to try and make things easier to understand
first of all G.M vehicles are renowned for the dpf to be placed further away in the exhaust system from the manifold than other manufactures so more heat needs to be generated at the dpf to give a successful regeneration. Although as with any modern diesel local runs where the vehicle only just reaches operating temperature will give issues fact, to try and compensate for this manufactures have and continually bring software updates out to try and compensate for this. the fact remains there will always be problems especially on vehicles use for school runs supermarket trips etc. Other issues are the EGR.
regeneration happens when the ecu tells the car to do so approx. every 300miles. When the happens the cars timing is altered slightly to allow extra fuel to be inserted, this will then enter the exhaust system which will burn and help in a regeneration of the dpf (soot burnt off). Great if your on a A road or motorway as the temperature within the exhaust will allow all this to happen over a set period of time. The problem arises if you are in a start stop situation such as around town when one takes place, if this happens the ecu will stop the regeneration process this will take place around 3 times if no successful is taken place after that it will not regenerate till the next given time. The problem if this was to happen the dpf gets fuller and fuller, the other all the extra unburnt fuel has to go somewhere and it ends up in the sump which will dilute the oil (losing its protection properties) and if its left to get so high theres a risk the engine will rev its bollocks off until destruction.
passive regeneration is when your going up and down the motorway say for a prolonged time the temperature with in the exhaust will become hot enough to partly cause the catalytic effect within the dpf to burn off some of the soot but not enough to fully clean hence above, kinda keeps things ticking over until that time.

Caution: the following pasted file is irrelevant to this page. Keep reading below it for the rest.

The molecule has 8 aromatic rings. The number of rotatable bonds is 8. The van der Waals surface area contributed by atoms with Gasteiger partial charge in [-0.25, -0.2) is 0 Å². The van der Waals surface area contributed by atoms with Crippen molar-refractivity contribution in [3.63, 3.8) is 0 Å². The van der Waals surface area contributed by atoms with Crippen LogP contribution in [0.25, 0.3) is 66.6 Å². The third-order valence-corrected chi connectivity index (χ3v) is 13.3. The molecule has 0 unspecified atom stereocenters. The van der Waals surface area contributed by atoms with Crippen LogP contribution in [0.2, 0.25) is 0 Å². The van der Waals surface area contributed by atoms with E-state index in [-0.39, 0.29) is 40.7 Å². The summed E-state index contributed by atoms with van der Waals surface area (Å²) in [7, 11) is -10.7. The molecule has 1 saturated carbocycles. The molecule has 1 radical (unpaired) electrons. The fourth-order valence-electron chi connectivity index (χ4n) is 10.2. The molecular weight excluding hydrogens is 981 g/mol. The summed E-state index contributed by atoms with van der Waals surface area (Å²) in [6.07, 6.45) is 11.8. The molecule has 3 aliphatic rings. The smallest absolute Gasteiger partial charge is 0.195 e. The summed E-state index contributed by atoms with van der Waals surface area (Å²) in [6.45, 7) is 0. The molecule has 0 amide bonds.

forced regeneration is when the dpf is so full/blocked it requires manufacturer intervention to use diagnostic equipment to force a regeneration. criteria's have to be met before it will be done (no other faults) the diagnostic equipment will rev the engine up to a point of destruction lol and hold the revs there over a preset time and then bring them back normal over a time. This can or cannot be successful.
The 2500rpm you refer to is actually 2250rpm min hence 2500rpm or above travelling down say a motorway in 4th or 5th gear to keep speed in toe enabling control of the speed and hopefully a non stop journey or allowing the revs to fall below the preset given above for 20min or more depending on how blocked it is. This will cause the temperatures in the exhaust to become that high that you are trying to mimic a forced regeneration you could say. the engine will be under load and the egr will be shut as with the ecu based regeneration type. This can be very effective and often works although not quite as good as a forced one as the vehicle will be moving and not stationary hence more airflow (cooling).
additives are used to lower the temperature in which a regeneration will take place causing a higher burning temperature in the normal engine cycle. there good and bad ones out there that accomplish this. Archoil ar6400 is good and BG244. it also has to be said the way it is used will also have an overhaul effect on the way it does it. some companies will injexcrt it directly into the system rather than diluting it in the fuel.......its can be better sometimes to apply a high dose if diluting in fuel though read manufacturers instructions first